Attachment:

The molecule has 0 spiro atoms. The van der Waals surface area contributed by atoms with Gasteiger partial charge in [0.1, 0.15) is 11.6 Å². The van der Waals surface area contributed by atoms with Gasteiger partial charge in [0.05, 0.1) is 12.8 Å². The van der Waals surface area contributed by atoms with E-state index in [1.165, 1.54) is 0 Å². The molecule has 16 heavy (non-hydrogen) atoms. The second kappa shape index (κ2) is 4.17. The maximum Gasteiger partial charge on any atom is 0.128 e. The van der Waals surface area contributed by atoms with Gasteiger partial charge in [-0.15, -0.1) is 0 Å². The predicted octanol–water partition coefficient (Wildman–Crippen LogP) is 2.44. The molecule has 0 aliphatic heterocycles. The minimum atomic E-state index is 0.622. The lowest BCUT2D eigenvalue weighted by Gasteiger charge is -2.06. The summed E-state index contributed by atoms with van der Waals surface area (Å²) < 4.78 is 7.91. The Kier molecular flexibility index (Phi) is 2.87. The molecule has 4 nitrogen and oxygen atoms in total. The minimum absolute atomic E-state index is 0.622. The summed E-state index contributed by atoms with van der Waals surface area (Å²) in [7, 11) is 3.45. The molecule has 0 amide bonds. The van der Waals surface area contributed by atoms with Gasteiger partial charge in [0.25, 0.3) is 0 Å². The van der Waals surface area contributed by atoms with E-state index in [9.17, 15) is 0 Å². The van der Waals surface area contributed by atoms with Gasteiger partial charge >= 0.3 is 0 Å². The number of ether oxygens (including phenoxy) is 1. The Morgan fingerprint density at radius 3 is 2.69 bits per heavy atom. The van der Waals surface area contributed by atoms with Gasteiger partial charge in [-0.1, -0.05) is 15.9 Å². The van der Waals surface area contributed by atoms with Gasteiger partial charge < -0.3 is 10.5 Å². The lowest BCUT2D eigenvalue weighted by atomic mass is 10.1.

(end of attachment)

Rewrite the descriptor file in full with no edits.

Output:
The molecule has 0 spiro atoms. The van der Waals surface area contributed by atoms with Gasteiger partial charge in [0.1, 0.15) is 11.6 Å². The van der Waals surface area contributed by atoms with Gasteiger partial charge in [0.05, 0.1) is 12.8 Å². The van der Waals surface area contributed by atoms with E-state index in [1.165, 1.54) is 0 Å². The molecule has 16 heavy (non-hydrogen) atoms. The second kappa shape index (κ2) is 4.17. The maximum Gasteiger partial charge on any atom is 0.128 e. The van der Waals surface area contributed by atoms with Gasteiger partial charge in [-0.15, -0.1) is 0 Å². The predicted octanol–water partition coefficient (Wildman–Crippen LogP) is 2.44. The molecule has 0 aliphatic heterocycles. The minimum atomic E-state index is 0.622. The lowest BCUT2D eigenvalue weighted by Gasteiger charge is -2.06. The summed E-state index contributed by atoms with van der Waals surface area (Å²) < 4.78 is 7.91. The Kier molecular flexibility index (Phi) is 2.87. The molecule has 4 nitrogen and oxygen atoms in total. The minimum absolute atomic E-state index is 0.622. The summed E-state index contributed by atoms with van der Waals surface area (Å²) in [7, 11) is 3.45. The molecule has 0 amide bonds. The van der Waals surface area contributed by atoms with Gasteiger partial charge in [0.25, 0.3) is 0 Å². The van der Waals surface area contributed by atoms with E-state index in [9.17, 15) is 0 Å². The van der Waals surface area contributed by atoms with Gasteiger partial charge >= 0.3 is 0 Å². The number of ether oxygens (including phenoxy) is 1. The Morgan fingerprint density at radius 3 is 2.69 bits per heavy atom. The van der Waals surface area contributed by atoms with Gasteiger partial charge in [-0.1, -0.05) is 15.9 Å². The van der Waals surface area contributed by atoms with Gasteiger partial charge < -0.3 is 10.5 Å². The lowest BCUT2D eigenvalue weighted by atomic mass is 10.1.